Hey is that a mustache I’m spying? My 14 year old has had to start shaving his (occassionally). Boo.

    Have a lovely day!

  2. My son is only 3 but he has always had a “sweet spirit” about him. Sometimes when he gives me a hug, he pats me on the back in the same sweet way I pat him sometimes. If I sneeze or cough, he will say “You ok Momma?” The other day while we were going to the store, he said “Mommy, dat’s good driving!” I just never know what he’s going to do or say next, but he always seems to know when I need that “pick-me-up”. I hope this sweet spirit stays with him for life!

  3. i appreciate your barnabas post. your humility brought tears to my eyes. such a good reminder to encourage others as we speak the truth in love.

    thanks for sharing and being an example and encouragement to others.

  4. I’ve actually been thinking about this a lot this week as I’m writing my Thursday Give Back post. Can you believe that I crabbed at my husband last week for cleaning my bathtub and scrubbing my toilet? Of course you’ll need to read my post for the full story – how’s that for a teaser? :) The point is, here was this wonderful guy trying to do something nice for me, all I do is find fault and criticize him. I am so clearly a work in progress and need constant reminding to more encouraging to my family.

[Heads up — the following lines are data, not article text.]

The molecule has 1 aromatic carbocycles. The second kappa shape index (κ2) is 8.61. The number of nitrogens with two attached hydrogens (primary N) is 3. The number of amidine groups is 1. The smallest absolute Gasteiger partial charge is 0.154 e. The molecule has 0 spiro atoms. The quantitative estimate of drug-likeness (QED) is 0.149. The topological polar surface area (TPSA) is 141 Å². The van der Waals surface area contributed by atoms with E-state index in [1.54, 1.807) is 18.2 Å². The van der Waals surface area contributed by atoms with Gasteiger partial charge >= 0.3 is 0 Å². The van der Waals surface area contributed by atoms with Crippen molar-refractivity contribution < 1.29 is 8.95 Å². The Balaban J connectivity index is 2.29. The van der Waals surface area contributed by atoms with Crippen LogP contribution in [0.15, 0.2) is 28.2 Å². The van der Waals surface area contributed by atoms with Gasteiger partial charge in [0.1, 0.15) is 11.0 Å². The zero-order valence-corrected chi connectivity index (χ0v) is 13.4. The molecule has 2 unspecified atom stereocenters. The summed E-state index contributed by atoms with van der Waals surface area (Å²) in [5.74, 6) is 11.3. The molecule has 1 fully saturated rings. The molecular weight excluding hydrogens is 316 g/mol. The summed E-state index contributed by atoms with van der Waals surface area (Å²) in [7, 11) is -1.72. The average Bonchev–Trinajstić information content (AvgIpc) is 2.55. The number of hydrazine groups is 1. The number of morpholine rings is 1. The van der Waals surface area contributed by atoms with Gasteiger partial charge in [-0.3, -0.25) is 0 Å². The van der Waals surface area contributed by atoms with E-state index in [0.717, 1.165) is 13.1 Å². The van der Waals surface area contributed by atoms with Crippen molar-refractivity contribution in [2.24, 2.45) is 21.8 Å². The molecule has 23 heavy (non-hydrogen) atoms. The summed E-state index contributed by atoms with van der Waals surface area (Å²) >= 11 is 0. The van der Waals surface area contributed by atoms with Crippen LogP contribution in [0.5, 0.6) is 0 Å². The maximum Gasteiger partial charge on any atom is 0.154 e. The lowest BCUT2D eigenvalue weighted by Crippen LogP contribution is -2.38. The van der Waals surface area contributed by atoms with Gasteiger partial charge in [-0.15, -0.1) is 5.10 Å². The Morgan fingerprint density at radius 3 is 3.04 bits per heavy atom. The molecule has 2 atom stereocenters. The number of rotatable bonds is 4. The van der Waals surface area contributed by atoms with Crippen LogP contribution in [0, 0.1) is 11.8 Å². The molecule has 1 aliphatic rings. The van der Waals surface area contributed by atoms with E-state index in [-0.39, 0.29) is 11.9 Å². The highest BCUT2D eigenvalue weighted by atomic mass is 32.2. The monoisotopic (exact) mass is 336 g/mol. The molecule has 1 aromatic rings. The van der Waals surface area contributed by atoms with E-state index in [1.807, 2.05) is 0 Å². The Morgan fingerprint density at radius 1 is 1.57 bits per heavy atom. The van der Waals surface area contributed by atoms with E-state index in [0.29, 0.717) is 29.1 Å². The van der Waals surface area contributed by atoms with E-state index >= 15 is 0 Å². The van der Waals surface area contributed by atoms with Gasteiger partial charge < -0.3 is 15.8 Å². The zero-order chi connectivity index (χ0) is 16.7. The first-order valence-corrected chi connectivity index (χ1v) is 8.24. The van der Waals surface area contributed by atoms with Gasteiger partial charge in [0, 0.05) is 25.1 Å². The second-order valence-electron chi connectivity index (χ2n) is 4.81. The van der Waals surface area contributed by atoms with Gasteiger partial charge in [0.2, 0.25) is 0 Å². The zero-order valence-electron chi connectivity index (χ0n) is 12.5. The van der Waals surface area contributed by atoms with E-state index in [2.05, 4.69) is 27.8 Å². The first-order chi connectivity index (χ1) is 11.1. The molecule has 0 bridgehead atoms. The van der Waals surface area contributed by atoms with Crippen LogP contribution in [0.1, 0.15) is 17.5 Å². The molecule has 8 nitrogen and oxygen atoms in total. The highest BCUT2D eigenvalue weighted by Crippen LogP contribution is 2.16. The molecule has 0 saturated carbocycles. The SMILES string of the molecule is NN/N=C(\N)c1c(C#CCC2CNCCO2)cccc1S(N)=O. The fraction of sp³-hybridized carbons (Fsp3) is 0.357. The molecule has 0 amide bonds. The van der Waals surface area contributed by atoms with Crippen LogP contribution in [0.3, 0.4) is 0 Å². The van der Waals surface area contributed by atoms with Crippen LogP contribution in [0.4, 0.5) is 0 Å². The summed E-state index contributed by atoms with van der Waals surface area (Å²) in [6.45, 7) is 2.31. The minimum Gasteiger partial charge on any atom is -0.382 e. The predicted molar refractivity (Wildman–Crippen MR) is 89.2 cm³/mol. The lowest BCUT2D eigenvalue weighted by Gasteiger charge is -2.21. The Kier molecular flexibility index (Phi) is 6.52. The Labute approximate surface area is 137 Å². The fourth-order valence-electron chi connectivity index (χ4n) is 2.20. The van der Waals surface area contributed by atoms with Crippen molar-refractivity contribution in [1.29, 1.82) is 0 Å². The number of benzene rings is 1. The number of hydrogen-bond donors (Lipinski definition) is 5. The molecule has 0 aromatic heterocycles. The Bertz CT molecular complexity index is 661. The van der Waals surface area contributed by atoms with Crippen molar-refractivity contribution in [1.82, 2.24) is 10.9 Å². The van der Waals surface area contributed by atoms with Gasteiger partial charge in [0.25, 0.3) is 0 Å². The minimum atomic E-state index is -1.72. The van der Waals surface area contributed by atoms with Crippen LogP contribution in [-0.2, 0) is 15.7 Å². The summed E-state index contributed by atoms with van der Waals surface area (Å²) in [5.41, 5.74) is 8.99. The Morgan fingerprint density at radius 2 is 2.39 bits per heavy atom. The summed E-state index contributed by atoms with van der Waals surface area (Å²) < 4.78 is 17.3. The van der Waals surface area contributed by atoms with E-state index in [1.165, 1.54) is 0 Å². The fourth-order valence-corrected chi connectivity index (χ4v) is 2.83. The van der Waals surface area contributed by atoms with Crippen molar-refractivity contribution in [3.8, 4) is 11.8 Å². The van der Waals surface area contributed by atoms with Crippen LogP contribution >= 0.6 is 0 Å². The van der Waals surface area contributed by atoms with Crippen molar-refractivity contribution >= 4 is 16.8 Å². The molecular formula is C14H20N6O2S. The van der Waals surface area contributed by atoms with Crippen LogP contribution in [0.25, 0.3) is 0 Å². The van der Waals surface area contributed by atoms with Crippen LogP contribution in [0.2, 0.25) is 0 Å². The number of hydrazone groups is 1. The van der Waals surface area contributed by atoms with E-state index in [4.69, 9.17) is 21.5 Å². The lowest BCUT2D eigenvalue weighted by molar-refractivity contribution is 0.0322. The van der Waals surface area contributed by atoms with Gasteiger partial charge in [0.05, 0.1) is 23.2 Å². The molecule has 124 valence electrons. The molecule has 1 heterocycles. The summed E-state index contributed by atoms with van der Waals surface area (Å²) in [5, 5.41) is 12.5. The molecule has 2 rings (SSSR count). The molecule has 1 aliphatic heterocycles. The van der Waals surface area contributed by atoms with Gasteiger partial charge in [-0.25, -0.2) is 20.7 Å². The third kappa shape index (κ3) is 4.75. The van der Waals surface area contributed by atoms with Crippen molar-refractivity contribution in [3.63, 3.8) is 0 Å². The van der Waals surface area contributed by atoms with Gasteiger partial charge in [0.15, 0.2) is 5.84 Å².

Thanks for sharing your story

  5. Thanks so much for a wonderful post. Your story brought tears to my eyes but in a good way! I have not thought about the way I approach my kids but I am remembering things that I have pointed out that they have not done and not recognized what they have done.

    I will definitely remember this post then next time I talk to my children about something.

  6. I’ve frequently been there with my son (and he’s only 4), but I think that there are few things as sweet as the reconciliation when he tells me “I forgive you, Mommy.”

  7. I am so thankful that my children are still young enough that we put them to bed (7 and 3). I worry about the things they tell themselves in the dark and want to do all I can to make sure it unduly negative. I need to remember that when they are older I will most likely have to make more of an effort on a bad day since I won’t have the routine bedtime tuck-in.

    • Wow – really bad place for me to have left out two words. I want to make sure it IS NOT unduly negative. I’m really not a bad mom :)

  8. Great post!

    My daughter actually encourages me quite a bit. She wants so badly for me to be the way that I “used to be” but still adapts well. When I asked her whether my being in a wheelchair embarrassed her around her friends, she said, no, that her friends love me and if they didn’t like it, they weren’t great friends anyway.

    Love her little heart!

  9. Wow. I needed to hear this today. You are doing a great job, both as a mom and as a writer. Thank you.

  10. I loved this post! Thanks so much for your transparency. It was honest, real and encouraging. Really spoke to me. Thank you thank you for sharing.